The US was developed in the 70s. You would need to look at trends from poor and undeveloped to developed. In the US you would need to rewind to early 20th or 19th century to post-WWII golden age to see the increase.


Within the U.S. today, do you feel that the most economically-advantaged social groups are increasing or decreasing their meat and beef consumption? And any reasons why if so? (diet, health, politics, ...)

In my experience, the anticonsumption crowd has the most of everything

Its an amusing juxtaposition because you cant tell if they are obnoxiously out of touch or intentionally trolling at their amazing properties and parties

(while actually not eating meat)

I would say it is economically advantaged people with the privilege to do these things, choosing to. The industry that caters to the diet and health preferences overprices everything. This exacerbates the odds that less well off people will opt out of trying non-meat diets.

Hmm, yep, I'd question and potentially be frustrated by some of those behaviours too.

Ultimately all you can do is choose how you wish to live your own life, and make your own consumption decisions (roughly speaking: I don't like to overconsume, and I don't like to overpay, although those are easy to say from what I think is a reasonably comfortable position -- and I'm aware they're easier to optimize for when more time is available to make the individual purchase decisions involved. that's why watching out for and reducing distractions during important purchase moments should be encouraged for everyone).

Vendors overpricing desirable products is tricky too: if they're doing that to build a business that genuinely improves people's health and outcomes, and they intend to reduce prices at scale, that seems reasonable. If it's purely predatory pricing and/or doesn't produce value for customers.. well, that's less great. Perhaps consumer protection groups, journalism, and healthy peer discussion are the best options to help respond there.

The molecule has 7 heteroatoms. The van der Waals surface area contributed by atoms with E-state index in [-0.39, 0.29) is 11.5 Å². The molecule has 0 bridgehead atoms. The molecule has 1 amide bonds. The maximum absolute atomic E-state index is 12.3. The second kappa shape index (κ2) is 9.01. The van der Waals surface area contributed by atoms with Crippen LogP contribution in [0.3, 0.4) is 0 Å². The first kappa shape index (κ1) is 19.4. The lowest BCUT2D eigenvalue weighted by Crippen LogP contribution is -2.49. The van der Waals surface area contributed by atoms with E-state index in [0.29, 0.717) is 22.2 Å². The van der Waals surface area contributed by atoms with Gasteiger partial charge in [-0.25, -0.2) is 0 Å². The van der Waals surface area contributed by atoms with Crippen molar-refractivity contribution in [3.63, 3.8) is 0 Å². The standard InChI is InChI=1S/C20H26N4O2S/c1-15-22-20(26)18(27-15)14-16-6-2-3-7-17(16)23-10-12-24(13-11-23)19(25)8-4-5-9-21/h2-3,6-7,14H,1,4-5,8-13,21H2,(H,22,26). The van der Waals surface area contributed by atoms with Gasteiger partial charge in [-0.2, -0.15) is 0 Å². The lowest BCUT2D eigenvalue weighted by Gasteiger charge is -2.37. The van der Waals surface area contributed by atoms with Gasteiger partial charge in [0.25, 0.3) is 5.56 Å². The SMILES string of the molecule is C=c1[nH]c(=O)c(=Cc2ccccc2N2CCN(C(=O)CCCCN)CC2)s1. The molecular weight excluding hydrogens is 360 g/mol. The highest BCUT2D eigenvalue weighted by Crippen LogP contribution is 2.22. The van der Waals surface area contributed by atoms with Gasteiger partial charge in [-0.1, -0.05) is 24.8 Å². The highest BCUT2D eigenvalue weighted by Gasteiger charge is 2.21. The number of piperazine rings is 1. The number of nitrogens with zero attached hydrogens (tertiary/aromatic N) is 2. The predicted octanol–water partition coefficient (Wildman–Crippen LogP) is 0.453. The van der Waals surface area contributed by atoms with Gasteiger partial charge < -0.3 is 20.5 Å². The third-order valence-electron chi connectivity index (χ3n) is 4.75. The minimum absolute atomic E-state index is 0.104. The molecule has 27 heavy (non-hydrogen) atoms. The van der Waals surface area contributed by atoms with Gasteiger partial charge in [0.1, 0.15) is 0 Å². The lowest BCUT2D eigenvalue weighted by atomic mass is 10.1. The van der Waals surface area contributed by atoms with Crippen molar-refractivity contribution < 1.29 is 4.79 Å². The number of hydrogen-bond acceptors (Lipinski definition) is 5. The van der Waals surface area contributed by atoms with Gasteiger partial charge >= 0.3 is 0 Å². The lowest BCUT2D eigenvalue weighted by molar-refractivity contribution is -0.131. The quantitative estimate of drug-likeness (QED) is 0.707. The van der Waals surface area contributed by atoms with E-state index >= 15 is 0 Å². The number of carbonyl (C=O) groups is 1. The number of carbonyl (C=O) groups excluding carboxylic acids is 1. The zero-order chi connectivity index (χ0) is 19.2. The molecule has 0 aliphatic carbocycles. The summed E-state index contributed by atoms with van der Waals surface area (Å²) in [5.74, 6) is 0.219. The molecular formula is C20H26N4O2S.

If we eat less beef but twice as many people, or more, eat beef then the net effect is still not sustainable and may even be worse than now.

The crux of the issue is that we are too many. So either population drops and we can all enjoy life or we survive with a lower quality of life because we have to watch everything we consume.

These aren't hard and fast rules. A civilization growing doesn't mean they automatically eat more meat. And having more population doesn't mean we automatically eat more meat. It's cultural and can be changed completely at any stage of development. And you even make another assumption that feels off, that less meat means less quality of life. Come on! None of these are a rule.

On average people want to eat meat but cannot afford it when they are poor.

Meat consumption thus increases with economic development (even without going into what might be deemed excessive consumption, which is a fuzzy concept outside of health considerations). That is a fact worldwide (see for instance link I included in another comment).

Regarding quality of life, my point is that if we are forced to abstain from eating what we want (then not ravelling as we please, then live in smaller houses, etc) because we have to preserve resources then very clearly we are reducing our quality of life. And the root cause is actually population because what ultimately drives consumption of resources is population.

No worries, eating all that plant based meat! Problem solved.

Or replace one in five meals with a vegetable dish. Then we can skip the whole factory processing and additives to make it feel like meat.

For me that’s a veggie sandwich from Jersey Mikes done “Mike’s way”. With a Tex-Mex heavy diet, a light veggie sandwich with a splash of vinegar hits the spot more than you might guess.


FYI, if ribeyes are out of your price range, chuck steaks are a decent cost effective replacement. Everyone, poor or rich, has a right to a nice juicy steak.

Guidelines | FAQ | Lists | API | Security | Legal | Apply to YC | Contact